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Burma says some Rohingya returnees have volunteered, SE Asia News & Top Stories
Rangoon (AFP) - Myanmar says a dozen of Rohingya Muslims who have escaped to neighboring Bangladesh have volunteered to return and be sent to a headquarters until they are resettled. Almost 700,000 Rohingya mainly escaped from Buddhist Myanmar after a forceful attack by the military began in August last year in the west state of Rakhine, a trial that the US and the UN have described as ethnoclear.
Burma has agreed to withdraw it and has exchanged with Bangladesh allegations about who is to blame for the delays in the implementation of a readmission agreement. A long prosecuted stateless majority hesitated to come back without any guarantee of fundamental freedoms and protection, with the right to go back to their old communities and not to throughcamps.
Fifty-eight hundred Rohingya have returned to Myanmar after finding it "untenable" to be living in Bangladesh's asylum centres, according to a declaration released Monday in the state press by Myanmar's de facto head Aung San Suu Kyi. The people were arrested for not following due return proceedings until the ruling to "pardon" them and allow them to settle in Myanmar, according to the declaration that they would be "temporarily" accommodated in a temporary shelter.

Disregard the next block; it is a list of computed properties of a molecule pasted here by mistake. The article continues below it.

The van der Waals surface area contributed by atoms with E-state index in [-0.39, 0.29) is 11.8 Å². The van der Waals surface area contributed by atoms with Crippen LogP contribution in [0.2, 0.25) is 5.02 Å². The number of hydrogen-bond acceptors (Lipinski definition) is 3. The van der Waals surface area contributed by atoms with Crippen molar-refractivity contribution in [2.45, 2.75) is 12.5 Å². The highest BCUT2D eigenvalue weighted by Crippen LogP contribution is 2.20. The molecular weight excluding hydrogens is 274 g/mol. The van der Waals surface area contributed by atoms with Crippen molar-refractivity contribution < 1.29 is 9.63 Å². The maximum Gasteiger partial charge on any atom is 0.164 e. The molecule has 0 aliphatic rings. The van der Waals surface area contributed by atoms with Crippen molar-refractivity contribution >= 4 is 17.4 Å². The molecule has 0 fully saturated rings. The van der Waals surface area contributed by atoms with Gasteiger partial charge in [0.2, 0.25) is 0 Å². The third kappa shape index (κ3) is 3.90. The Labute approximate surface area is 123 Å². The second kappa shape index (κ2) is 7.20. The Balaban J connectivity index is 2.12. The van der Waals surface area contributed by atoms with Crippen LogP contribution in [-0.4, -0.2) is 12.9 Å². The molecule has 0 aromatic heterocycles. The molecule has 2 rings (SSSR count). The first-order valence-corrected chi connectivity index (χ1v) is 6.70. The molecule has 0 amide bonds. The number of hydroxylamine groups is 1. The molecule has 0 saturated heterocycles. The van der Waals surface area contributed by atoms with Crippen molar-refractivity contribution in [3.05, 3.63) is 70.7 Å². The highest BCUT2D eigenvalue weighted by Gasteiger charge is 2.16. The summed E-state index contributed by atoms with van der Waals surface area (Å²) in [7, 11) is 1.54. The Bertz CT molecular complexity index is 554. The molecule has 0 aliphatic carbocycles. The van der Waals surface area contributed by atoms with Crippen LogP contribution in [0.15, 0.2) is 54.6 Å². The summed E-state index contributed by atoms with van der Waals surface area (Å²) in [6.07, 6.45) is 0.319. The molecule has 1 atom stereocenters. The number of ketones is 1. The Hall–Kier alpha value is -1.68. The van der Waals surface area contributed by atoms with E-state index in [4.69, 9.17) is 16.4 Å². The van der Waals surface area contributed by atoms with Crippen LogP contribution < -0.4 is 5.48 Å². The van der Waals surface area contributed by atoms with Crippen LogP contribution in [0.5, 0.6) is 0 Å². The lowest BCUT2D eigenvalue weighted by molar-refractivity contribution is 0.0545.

Returners have come to Myanmar at various stadiums over the past four month, Suu Kyi spokesperson Zaw Htay said. Burma did not give any information about the members of the group and the Bangladeshi government said they did not know the specifics. "Bangladeshi Mohammad Abul Kalam, the AFP's Afghan Commissar for the Status of Migrants, said to the AFP: "We have never been informed of such events involving displaced persons who return to Rakhine from the camp at their own request or in consultation.
"Myanmar's government is engaged in saying to the rest of the planet that it is willing to accept Rohingya returners while its armed services continue to push them to Bangladesh," said UN Deputy Secretary-General for Human Rights Andrew Gilmour in March. It will be the first to be sent to a huge Myanmar side of the Bangladesh frontier as part of the return agreement concluded at the end of last year.
Rohingya are abused by many in Myanmar, where they are denounced as Bangladeshi illegals despite their long history in the state of Rakhine.